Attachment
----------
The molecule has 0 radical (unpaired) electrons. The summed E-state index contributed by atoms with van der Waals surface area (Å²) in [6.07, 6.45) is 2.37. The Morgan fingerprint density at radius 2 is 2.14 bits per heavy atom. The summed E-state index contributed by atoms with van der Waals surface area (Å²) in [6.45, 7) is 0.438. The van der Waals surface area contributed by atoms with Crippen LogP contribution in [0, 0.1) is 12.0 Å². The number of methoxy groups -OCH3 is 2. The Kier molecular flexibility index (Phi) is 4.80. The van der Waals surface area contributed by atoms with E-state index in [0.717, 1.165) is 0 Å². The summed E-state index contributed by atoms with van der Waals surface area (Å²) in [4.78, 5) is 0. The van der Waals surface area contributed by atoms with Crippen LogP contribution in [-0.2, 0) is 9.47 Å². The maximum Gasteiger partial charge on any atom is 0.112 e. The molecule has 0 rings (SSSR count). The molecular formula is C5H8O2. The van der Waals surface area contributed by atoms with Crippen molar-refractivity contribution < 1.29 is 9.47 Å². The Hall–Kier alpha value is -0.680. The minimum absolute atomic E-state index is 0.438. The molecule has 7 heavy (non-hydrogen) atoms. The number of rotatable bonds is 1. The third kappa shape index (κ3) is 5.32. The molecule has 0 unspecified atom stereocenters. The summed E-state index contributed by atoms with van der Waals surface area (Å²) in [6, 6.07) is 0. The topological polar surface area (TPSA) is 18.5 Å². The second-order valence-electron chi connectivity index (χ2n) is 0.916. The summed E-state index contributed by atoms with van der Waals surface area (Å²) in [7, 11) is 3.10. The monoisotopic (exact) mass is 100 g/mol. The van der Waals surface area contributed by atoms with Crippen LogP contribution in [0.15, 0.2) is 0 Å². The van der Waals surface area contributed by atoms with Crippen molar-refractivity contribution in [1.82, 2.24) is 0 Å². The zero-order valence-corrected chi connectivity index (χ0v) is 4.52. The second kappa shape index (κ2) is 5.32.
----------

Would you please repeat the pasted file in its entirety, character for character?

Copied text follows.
The molecule has 0 radical (unpaired) electrons. The summed E-state index contributed by atoms with van der Waals surface area (Å²) in [6.07, 6.45) is 2.37. The Morgan fingerprint density at radius 2 is 2.14 bits per heavy atom. The summed E-state index contributed by atoms with van der Waals surface area (Å²) in [6.45, 7) is 0.438. The van der Waals surface area contributed by atoms with Crippen LogP contribution in [0, 0.1) is 12.0 Å². The number of methoxy groups -OCH3 is 2. The Kier molecular flexibility index (Phi) is 4.80. The van der Waals surface area contributed by atoms with E-state index in [0.717, 1.165) is 0 Å². The summed E-state index contributed by atoms with van der Waals surface area (Å²) in [4.78, 5) is 0. The van der Waals surface area contributed by atoms with Crippen LogP contribution in [-0.2, 0) is 9.47 Å². The maximum Gasteiger partial charge on any atom is 0.112 e. The molecule has 0 rings (SSSR count). The molecular formula is C5H8O2. The van der Waals surface area contributed by atoms with Crippen molar-refractivity contribution < 1.29 is 9.47 Å². The Hall–Kier alpha value is -0.680. The minimum absolute atomic E-state index is 0.438. The molecule has 7 heavy (non-hydrogen) atoms. The number of rotatable bonds is 1. The third kappa shape index (κ3) is 5.32. The molecule has 0 unspecified atom stereocenters. The summed E-state index contributed by atoms with van der Waals surface area (Å²) in [6, 6.07) is 0. The topological polar surface area (TPSA) is 18.5 Å². The second-order valence-electron chi connectivity index (χ2n) is 0.916. The summed E-state index contributed by atoms with van der Waals surface area (Å²) in [7, 11) is 3.10. The monoisotopic (exact) mass is 100 g/mol. The van der Waals surface area contributed by atoms with Crippen LogP contribution in [0.15, 0.2) is 0 Å². The van der Waals surface area contributed by atoms with Crippen molar-refractivity contribution in [1.82, 2.24) is 0 Å². The zero-order valence-corrected chi connectivity index (χ0v) is 4.52. The second kappa shape index (κ2) is 5.32.